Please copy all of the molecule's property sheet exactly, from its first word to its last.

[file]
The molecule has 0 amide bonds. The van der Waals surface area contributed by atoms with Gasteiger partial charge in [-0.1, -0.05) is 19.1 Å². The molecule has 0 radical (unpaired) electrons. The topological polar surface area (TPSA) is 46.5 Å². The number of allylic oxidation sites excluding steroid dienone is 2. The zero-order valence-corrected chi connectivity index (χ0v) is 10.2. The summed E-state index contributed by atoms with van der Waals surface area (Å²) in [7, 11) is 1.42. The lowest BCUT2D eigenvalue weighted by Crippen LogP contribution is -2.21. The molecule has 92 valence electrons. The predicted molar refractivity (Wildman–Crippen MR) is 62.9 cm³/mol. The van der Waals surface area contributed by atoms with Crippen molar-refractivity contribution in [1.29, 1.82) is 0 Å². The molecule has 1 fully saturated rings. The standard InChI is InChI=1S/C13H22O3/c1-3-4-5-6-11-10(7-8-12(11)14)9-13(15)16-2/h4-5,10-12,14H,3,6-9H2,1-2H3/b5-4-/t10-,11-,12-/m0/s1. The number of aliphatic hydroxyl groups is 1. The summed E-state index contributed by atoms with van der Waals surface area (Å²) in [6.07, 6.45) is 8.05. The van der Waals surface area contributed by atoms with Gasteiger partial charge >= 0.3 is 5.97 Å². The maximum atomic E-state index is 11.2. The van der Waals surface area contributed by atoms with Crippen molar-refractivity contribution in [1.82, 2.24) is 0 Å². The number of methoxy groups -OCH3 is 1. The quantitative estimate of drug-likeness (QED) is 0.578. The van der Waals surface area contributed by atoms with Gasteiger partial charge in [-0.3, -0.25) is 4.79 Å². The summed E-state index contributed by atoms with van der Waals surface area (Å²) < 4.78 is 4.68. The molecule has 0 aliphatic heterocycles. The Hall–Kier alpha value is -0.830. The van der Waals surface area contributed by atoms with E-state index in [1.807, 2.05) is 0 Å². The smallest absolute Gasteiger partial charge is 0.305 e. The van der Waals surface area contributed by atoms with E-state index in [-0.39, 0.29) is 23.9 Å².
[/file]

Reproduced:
The molecule has 0 amide bonds. The van der Waals surface area contributed by atoms with Gasteiger partial charge in [-0.1, -0.05) is 19.1 Å². The molecule has 0 radical (unpaired) electrons. The topological polar surface area (TPSA) is 46.5 Å². The number of allylic oxidation sites excluding steroid dienone is 2. The zero-order valence-corrected chi connectivity index (χ0v) is 10.2. The summed E-state index contributed by atoms with van der Waals surface area (Å²) in [7, 11) is 1.42. The lowest BCUT2D eigenvalue weighted by Crippen LogP contribution is -2.21. The molecule has 92 valence electrons. The predicted molar refractivity (Wildman–Crippen MR) is 62.9 cm³/mol. The van der Waals surface area contributed by atoms with Crippen molar-refractivity contribution in [1.29, 1.82) is 0 Å². The molecule has 1 fully saturated rings. The standard InChI is InChI=1S/C13H22O3/c1-3-4-5-6-11-10(7-8-12(11)14)9-13(15)16-2/h4-5,10-12,14H,3,6-9H2,1-2H3/b5-4-/t10-,11-,12-/m0/s1. The number of aliphatic hydroxyl groups is 1. The summed E-state index contributed by atoms with van der Waals surface area (Å²) in [6.07, 6.45) is 8.05. The van der Waals surface area contributed by atoms with Gasteiger partial charge >= 0.3 is 5.97 Å². The maximum atomic E-state index is 11.2. The van der Waals surface area contributed by atoms with Crippen molar-refractivity contribution in [1.82, 2.24) is 0 Å². The number of methoxy groups -OCH3 is 1. The quantitative estimate of drug-likeness (QED) is 0.578. The van der Waals surface area contributed by atoms with Gasteiger partial charge in [-0.3, -0.25) is 4.79 Å². The summed E-state index contributed by atoms with van der Waals surface area (Å²) < 4.78 is 4.68. The molecule has 0 aliphatic heterocycles. The Hall–Kier alpha value is -0.830. The van der Waals surface area contributed by atoms with E-state index in [1.807, 2.05) is 0 Å². The smallest absolute Gasteiger partial charge is 0.305 e. The van der Waals surface area contributed by atoms with E-state index in [-0.39, 0.29) is 23.9 Å².